Executive Intelligence Review
This article appears in the May 31, 2002 issue of Executive Intelligence Review.

Truth Is Out On Ramos'
Coups In Philippines

by Michael Billington

General Fidel Ramos, former Chief of Staff of the Philippine Army, former Philippine Secretary of Defense, and former Philippine President, has been personally responsible for three coups d'état in the Philippines in the past 16 years—two political, and one economic—all with the support of his friends and sponsors in London and Washington. In the past month, however, the past of this Anglo-American agent-of-influence has begun to catch up with him.

Both houses of the Philippine Congress are on the warpath against the criminally corrupt contracts signed in the mid-1990s with primarily foreign power corporations (Enron prominent amongst them), negotiated by then-President Fidel Ramos. These constituted his "economic" coup. These contracts have drained the nation of billions of dollars spent for electricity which was neither used, nor even produced, but was contracted to be paid for nonetheless.

As a result, Ramos is being hauled before both the House and the Senate to answer for these crimes—and criminal prosecution is a definite possibility.

At the same time, two Manila newspaper publishers and three journalists have filed a suit, charging four Philippine Armny generals with the criminal act of mutiny, stemming from the Jan. 19, 2001 political coup d'état carried out against President Joseph Estrada. Although the name Ramos does not appear in the complaint, it is nonetheless well known in Manila—as has been documented by EIR—that Ramos orchestrated the coup, using the same civil and military forces, and the same modus operandi, as he had in 1986 to depose President Ferdinand Marcos.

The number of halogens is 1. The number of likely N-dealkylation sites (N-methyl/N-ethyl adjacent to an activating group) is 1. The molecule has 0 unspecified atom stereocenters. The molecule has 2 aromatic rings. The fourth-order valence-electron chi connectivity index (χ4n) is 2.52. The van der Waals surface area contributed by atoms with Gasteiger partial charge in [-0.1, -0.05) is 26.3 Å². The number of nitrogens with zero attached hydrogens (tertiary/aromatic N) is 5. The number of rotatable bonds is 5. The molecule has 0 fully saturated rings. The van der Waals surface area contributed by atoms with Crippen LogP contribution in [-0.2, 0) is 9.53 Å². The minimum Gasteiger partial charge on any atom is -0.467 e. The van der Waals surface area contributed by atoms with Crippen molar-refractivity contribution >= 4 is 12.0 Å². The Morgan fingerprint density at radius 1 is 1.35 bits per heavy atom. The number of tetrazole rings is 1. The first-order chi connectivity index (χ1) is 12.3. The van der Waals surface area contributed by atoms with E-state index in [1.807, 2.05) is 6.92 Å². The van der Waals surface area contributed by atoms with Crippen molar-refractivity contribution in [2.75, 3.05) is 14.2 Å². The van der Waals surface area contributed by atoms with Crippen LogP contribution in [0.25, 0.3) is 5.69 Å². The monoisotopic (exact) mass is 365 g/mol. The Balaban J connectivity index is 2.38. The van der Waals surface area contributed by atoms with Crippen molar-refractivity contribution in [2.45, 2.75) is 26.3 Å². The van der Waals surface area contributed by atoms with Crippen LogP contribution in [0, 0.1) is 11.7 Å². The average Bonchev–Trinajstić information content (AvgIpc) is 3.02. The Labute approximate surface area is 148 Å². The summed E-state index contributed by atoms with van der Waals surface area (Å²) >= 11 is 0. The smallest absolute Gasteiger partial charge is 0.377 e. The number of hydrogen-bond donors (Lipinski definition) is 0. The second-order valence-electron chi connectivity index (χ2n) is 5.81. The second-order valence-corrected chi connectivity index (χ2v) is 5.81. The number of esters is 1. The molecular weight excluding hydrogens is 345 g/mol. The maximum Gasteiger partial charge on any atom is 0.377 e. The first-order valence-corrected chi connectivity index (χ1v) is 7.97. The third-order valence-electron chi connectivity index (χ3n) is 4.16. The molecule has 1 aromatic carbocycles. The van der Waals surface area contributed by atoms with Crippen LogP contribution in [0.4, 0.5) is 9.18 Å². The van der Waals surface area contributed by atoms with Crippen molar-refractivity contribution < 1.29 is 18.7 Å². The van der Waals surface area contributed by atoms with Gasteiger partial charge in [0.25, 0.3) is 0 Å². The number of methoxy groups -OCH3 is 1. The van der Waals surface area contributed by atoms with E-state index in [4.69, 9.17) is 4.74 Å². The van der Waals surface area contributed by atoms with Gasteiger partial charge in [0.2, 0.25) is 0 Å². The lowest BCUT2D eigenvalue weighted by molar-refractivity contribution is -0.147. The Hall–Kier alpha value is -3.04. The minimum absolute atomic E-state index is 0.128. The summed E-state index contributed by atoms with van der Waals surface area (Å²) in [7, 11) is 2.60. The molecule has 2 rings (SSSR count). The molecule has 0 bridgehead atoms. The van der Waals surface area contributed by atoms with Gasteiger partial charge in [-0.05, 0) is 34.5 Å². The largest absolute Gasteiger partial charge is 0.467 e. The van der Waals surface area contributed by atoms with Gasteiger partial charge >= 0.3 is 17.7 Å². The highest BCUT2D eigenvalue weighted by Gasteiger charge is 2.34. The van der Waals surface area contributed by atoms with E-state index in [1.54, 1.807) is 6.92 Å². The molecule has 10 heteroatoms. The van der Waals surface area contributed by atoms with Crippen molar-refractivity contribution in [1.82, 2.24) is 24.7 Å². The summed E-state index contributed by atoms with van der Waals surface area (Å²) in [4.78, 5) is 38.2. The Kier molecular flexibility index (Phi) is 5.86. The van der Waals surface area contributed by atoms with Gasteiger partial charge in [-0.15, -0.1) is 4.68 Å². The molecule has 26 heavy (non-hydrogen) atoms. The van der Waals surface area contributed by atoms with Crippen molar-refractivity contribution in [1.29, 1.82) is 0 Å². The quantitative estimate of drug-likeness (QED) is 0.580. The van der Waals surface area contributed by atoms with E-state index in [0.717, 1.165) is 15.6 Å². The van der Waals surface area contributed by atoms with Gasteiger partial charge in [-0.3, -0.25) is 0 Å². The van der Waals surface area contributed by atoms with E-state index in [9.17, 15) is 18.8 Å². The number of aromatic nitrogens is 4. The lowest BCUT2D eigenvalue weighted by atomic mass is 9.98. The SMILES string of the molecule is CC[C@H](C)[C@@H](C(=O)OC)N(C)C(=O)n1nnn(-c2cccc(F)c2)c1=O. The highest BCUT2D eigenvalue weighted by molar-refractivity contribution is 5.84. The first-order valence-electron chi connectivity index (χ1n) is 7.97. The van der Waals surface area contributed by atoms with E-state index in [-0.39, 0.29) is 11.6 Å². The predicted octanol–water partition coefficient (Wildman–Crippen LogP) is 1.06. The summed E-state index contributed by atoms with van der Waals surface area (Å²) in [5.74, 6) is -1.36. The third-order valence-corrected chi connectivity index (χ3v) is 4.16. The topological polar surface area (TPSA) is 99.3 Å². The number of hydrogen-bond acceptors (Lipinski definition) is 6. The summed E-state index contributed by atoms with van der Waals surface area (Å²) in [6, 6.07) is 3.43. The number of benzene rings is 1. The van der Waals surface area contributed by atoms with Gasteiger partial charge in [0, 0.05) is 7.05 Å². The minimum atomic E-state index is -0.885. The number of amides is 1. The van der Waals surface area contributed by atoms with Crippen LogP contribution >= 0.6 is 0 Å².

The charges of mutiny brought against the generals might, at any other time, have been swept under the rug, but in the current volatile environment, both domestically and internationally, they are being taken very seriously indeed.

Edsa II and Deregulation

The January 2001 coup ousted President Estrada and placed his Vice President, Gloria Macapagal-Arroyo, in the Presidency. Arroyo's first order of business was to ram through the Congress an emergency bill to deregulate and privatize the National Power Corporation (Napocor), a plan which she herself had opposed until then. EIR, at that time, prepared a White Paper exposing the danger and fraud involved in the deregulation bill. In addition to showing that deregulation would unleash the same chaos and looting that was then striking California—and by the same pirates—the report also demonstrated that the apparent bankruptcy of Napocor was entirely due to the illegal and corrupt contracts which had been negotiated by Ramos in the mid-1990s.

As was true in other parts of the world, and in Indonesia and India in particular, the mostly U.S.-based power cartels had imposed the modern equivalent of colonial "unequal treaties" upon subject nations, with their local comprador assets getting a hefty cut. New power generators were constructed under contracts which shifted the entire risk to the subject nation, such that governments were compelled to purchase the entire capacity of those plants, regardless of use. Thus, when the speculative attack on the Asian economies in 1997-98 devalued the local currencies and drove the economy into depression, the subject nations were left paying inflated prices for energy not being generated nor used.

In the Philippines, Napocor was forced to pay for more than twice the electricity it used. This resulted in a $550 million charge every year for no value received. Except for this theft, Napocor would have been a profitable venture. In the year 1998, for example, Napocor lost $170 million. Had the $550 million not been stolen, it would have shown a $380 million profit.

These facts were ignored, and the claim was made (as it is wherever the privateers are pushing for deregulation) that the problems at Napocor were due to government ownership and/or regulation. The very companies which had profitted from the illegal Ramos contracts, clamored for the opportunity to take over the remains of the once-healthy state energy sector they had looted into bankruptcy. In the confusion following the coup and the imposition of a new government, Congress was bum-rushed into passing deregulation; the die was cast.